Catalytic converter theft rampant in Lee County

Kendall Tackitt

Wise people are blessed with good judgement. To obtain wisdom, they first must gather knowledge and apply that knowledge to make the right decisions.

That doesn’t happen much in the criminal world. Now there are lawbreakers at the very top of the chain who fare pretty well for awhile.

That’s the gig with catalytic converters. The top end are looking for the key precious metals — platinum, palladium or rhodium. For space purposes, let’s look at rhodium.

In early 2020, the price of rhodium surged by as much as 55 percent. One ounce of rhodium is currently worth more than 10 times an ounce of gold.

Rhodium is trading at about $18,000 an ounce.

Do these local criminals know that? It’s doubtful. These bottom feeders use the money to satisfy their drug habits — and their cut is way, way smaller than that ounce price.

“They steal them (catalytic converters) for the various parts people are buying them for. There is this certain group who are giving them a good bit of money for them. That person collects them in bulk and then sells them to a bigger buyer,” said Lee County Sheriff’s Department deputy Marius McKinnon. “Pawn shops are buying them.”

“Here’s what you got to think about ... the contents that are in the catalytic converters is what gives it value. Any reasonable person would know if a 25-year-old female walked into your business and has a muffler that’s cut off and wants to sell it, that there is something fishy about this picture,” said Lee County Sheriff Jim Johnson. “But that’s what is happening. There’s nothing regulating these people from buying these catalytic converters. If a legitimate business wants to buy these things they can.”

Between the Lee County Sheriff’s Department and six surrounding law enforcement agencies there have been over a hundred thefts during July and August.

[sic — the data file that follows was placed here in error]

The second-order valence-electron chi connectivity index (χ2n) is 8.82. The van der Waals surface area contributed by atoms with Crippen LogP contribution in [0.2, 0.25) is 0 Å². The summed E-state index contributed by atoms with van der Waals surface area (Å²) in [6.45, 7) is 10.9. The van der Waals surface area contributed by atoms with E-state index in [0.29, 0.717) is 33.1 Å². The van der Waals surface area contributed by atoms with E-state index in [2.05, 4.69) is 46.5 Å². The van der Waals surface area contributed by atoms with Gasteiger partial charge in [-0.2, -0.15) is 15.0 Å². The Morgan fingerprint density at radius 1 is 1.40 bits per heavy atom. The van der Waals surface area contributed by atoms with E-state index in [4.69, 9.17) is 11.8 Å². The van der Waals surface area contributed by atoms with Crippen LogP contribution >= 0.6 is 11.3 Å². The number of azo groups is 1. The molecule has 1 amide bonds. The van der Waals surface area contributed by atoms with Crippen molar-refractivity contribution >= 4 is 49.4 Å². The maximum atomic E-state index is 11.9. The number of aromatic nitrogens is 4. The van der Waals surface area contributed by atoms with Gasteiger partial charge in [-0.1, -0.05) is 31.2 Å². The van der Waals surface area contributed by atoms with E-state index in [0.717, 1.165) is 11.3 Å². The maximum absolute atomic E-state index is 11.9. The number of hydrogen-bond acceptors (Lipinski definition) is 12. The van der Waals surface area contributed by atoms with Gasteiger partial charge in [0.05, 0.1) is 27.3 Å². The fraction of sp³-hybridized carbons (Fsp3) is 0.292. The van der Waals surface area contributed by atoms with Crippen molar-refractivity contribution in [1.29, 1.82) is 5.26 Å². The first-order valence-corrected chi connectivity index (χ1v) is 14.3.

According to officers it takes less than a minute to steal a catalytic converter if you have the right tools.

One of those tools is a sawzall. It’s a common reciprocating saw used by construction workers every day.

“They don’t have to get inside the vehicle, they just basically cut the muffler off and if there’s one parked on the side of the road, that’s their big target,” Johnson said. “Abandoned vehicles and car lots.”

Kendall Tackitt, of Guntown, who has been a guest in the Lee County Jail since Aug. 14, 2021 has been connected to the catalytic converter thefts. Tackitt, 31, is currently serving time for a couple of grand larcenies and a felony charge for taking of a motor vehicle.

“He’s in here on those charges and the sheriff got with us, so we got to talking to Tackitt about the catalytic converters. With that leverage he got to telling us things,” McKinnon said.

“When he stole that vehicle, the catalytic converter had been taken off it,” Johnson said. “You’ve got so many people involved. You’ll catch two or three and one of them may be the driver, the other one may be the spotter, the other one may be the cutter and the other one may be the one that takes it to the business and someone else may be suppling the tools.”

There are mini-groups like this operating in Lee County, and the other surrounding counties. Law enforcement catch most at traffic stops, find them with narcotics but also with a sawzall or a muffler. Some talk. Some don’t, but all of this theft is drug related.

Other names the sheriff could release were Corey Guin, Crystal Johnson, Brittany Tutor, Andrew McClung and Austin Vanover. These five aren’t necessarily connected to Tackitt, but all have played various roles in the catalytic converter mess.

“They may not directly charged with catalytic converter theft but they are all connected, and there’s still a bunch out there,” Johnson said. “From my understanding the catalytic converter theft is supplying the money for them to buy the drugs (mostly crystal Methamphetamine).”

These little gangs are sophisticated, have some knowledge, in a way — they do work together, communicate with walkie-talkies and have a plan.

However, any knowledge they have will never become wisdom because after they make $300 (an average price for a catalytic converter), they don’t put that money back into their illegal business — they get high and then they have to steal again to chase a higher, high which will never come.

If you have more information, related to this case please call the LCSD at (662) 432-2600.

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